How to Become a Wireless Operator
III. — The Construction of a One-Mile Receiver
By T. M. Lewis
��IT IS most important for a student of wireless telegraphy to learn all about the operation of the various forms of receiving apparatus. The best way to become familiar with the instruments is to build and operate them. The simple buzzer-sender and microphone receiver which were described in the first article of this series served to illustrate the principles which are followed in all wireless apparatus, but were of such small signaling range that they could not demonstrate fully the details of modern instruments. The one-mile transmitter shown last month, however, when used in connection with the receiver now to be explained, is of suf- ficient size to ap- proach the c o n - ditions of opera- tion existing i n commercial radio stations. By studying its action carefully the ex- perimenter can learn much which will be of inestim- able value to him in his later prac- tice of wireless telegraph operation.
The student should remember that the use of a transmitter as powerful as that described in the second article, even though it is a very small one when compared to some of the great commer- cial, plants, may cause interference at nearby receiving stations. He should therefore be very careful to observe all of the regulations and courtesies as to transmitting, and should send only when he actually has a message which he wishes delivered to his communicating station. One of the first habits which a successful wireless operator should cul- tivate is to refrain from sending except when it is absolutely necessary. Testing of the spark-gap should be done with
���Fig. 1. A cross-sectional view of a crystal detector stand that is easily constructed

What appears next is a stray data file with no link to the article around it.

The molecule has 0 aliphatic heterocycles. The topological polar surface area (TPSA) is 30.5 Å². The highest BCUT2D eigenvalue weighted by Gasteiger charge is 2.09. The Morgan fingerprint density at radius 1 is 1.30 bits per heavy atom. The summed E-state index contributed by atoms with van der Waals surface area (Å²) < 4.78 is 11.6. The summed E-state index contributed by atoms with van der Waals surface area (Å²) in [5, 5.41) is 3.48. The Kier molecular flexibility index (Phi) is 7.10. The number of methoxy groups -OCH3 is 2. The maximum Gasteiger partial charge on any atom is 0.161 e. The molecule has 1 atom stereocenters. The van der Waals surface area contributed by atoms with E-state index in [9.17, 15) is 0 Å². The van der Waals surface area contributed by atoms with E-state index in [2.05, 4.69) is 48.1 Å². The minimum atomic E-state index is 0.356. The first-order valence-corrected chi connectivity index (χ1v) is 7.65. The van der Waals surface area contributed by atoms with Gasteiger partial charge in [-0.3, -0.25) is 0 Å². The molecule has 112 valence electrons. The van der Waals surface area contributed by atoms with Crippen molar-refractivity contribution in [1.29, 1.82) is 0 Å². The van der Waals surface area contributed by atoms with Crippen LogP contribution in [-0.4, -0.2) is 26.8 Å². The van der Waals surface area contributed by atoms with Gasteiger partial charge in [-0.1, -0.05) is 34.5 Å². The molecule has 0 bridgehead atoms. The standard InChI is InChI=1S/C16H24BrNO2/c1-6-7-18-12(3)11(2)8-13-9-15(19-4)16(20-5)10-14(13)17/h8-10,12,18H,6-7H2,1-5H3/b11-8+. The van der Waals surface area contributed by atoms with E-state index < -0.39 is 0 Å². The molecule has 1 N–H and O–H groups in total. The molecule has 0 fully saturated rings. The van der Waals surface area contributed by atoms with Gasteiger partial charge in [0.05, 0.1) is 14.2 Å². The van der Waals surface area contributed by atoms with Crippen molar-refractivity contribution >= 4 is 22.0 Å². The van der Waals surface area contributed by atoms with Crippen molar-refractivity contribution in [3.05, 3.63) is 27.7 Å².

��the aerial disconnected, and code prac- tice should be carried on with buzzers. There is never any objection to the amateur who sends actual messages with a wavelength of less than 200 meters (the range assigned to amateur stations by the Government) but the man who keeps tapping his key and sending out interfering waves which hold up legiti- mate messages soon becomes extremely unpopular with both the serious amateurs and the professional operators.
Probably the most important element of any receiving outfit is the detector, which is an instru- ment for convert- ing the received high- frequency current into pulsa- tionswhich operate the telephones. The microphone which was d e - scribed in the first article is a wave- detector of a very easily constructed tj'pe, and is always worth remember- ing for use in an emergency. It is very delicate, but is not so reliable nor so sensitive as the crystal detector which is illustrated in Fig. i. A well made crystal detector is about the best instru- ment for all around use that can be had. Apparatus of this type is installed at by far the greatest number of commer- cial radio stations, and every operator should be familiar with its adjustment and use.
A side view of a detector-stand, which has been found very satisfactory- in practical work, is shown in Fig. i. The construction should be clear from the drawings, and a brief description. Di- mensions are not given, since it is usually most convenient to modify them slightly